The next part of the trip was simply retracing our route back to Santa Cruz. By now, however, the drizzle had mostly stopped, although it was still cloudy and chilly -- enhanced by my still-cold clothing. Every hill that was an annoyance on the northbound route was one in the other direction as well. And the wind had started to pick up out of the north, giving me a gentle boost. But as 1 p.m. approached, I was back in Santa Cruz and nearing the 100-mile mark, where it was time to deal with the terrain and the local traffic.

Before the ride, I had predicted that this would be the most likely place where I'd abandon the ride, because it would be all too easy to summon my helpful driver (and via-text-message support person) Adam, who had graciously agreed to be on call if I needed to give up. Surprisingly, I entertained very few such thoughts. Instead, I was more focused on a specific Subway restaurant I had earlier located along the route. I knew that a plain meatball sandwich -- the comfort food that saved the day for me on ALC8 in Morro Bay -- was in my future. It indeed was, and the rider who was near me at the time was also grateful that I knew about this place.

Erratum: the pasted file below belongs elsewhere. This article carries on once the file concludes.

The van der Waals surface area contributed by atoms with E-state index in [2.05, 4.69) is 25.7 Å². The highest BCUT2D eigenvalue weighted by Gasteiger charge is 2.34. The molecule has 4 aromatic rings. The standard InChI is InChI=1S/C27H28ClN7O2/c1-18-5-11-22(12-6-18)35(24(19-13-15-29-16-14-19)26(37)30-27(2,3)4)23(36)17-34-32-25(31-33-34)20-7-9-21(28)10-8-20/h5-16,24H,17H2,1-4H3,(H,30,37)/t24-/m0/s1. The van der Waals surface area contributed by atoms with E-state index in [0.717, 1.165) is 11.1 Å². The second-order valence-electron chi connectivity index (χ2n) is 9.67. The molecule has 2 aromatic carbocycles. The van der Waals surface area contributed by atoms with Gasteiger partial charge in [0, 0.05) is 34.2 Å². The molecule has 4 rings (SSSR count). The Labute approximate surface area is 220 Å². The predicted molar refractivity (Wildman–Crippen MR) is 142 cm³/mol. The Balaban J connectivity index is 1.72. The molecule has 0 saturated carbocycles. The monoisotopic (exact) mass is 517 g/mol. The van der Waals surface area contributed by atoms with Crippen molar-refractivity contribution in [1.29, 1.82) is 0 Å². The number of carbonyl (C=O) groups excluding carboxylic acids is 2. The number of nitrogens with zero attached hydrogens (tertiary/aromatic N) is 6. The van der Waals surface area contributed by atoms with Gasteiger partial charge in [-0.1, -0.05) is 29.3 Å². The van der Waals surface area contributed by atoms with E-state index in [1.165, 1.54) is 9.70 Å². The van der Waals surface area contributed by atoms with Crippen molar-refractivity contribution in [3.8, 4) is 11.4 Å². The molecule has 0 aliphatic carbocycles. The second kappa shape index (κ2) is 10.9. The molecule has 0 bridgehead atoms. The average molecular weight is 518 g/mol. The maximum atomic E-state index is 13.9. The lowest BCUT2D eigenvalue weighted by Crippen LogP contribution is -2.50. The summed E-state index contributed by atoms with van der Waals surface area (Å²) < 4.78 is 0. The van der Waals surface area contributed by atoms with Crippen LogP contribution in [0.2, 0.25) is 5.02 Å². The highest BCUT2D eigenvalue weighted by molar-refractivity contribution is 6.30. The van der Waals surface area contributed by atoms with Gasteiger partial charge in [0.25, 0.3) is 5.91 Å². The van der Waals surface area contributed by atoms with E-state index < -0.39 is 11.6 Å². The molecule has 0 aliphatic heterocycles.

The "controls" of a brevet are different from the "rest stops" of ALC or other supported rides. The purpose of a control is solely to prove passage and prevent riders from taking shortcuts; while food and drink are usually available at most of them, there's no obligation to designate control points at reasonable intervals for nutrition and hydration. In fact, due to the unusual layout of Saturday's route, there was a gap of nearly 90 miles between controls, from Half Moon Bay in the north all the way down to Marina in the south. Organizers can set up one or more "secret controls," and with this 90-mile gap, I was fully expecting one somewhere around the Santa Cruz area, but none was to be had.

With lunch taken care of, I returned to the streets of Santa Cruz and Soquel. With the clouds starting to break, I finally shed my jacket, revealing my ALC9 jersey. Like so much of the coastside, the hills are mostly short but annoyingly steep. Here, the hills are made worse by the often-inconsistent quality of road surfacing. Leaving Santa Cruz is one of my least favorite parts of ALC, but I've now done it enough times that this part of Saturday's ride was unsurprising. At one point, I heard, "Yay, ALC!" behind me as one local rider (at least, I think she wasn't part of our group) passed me and was wearing an ALC8 jersey.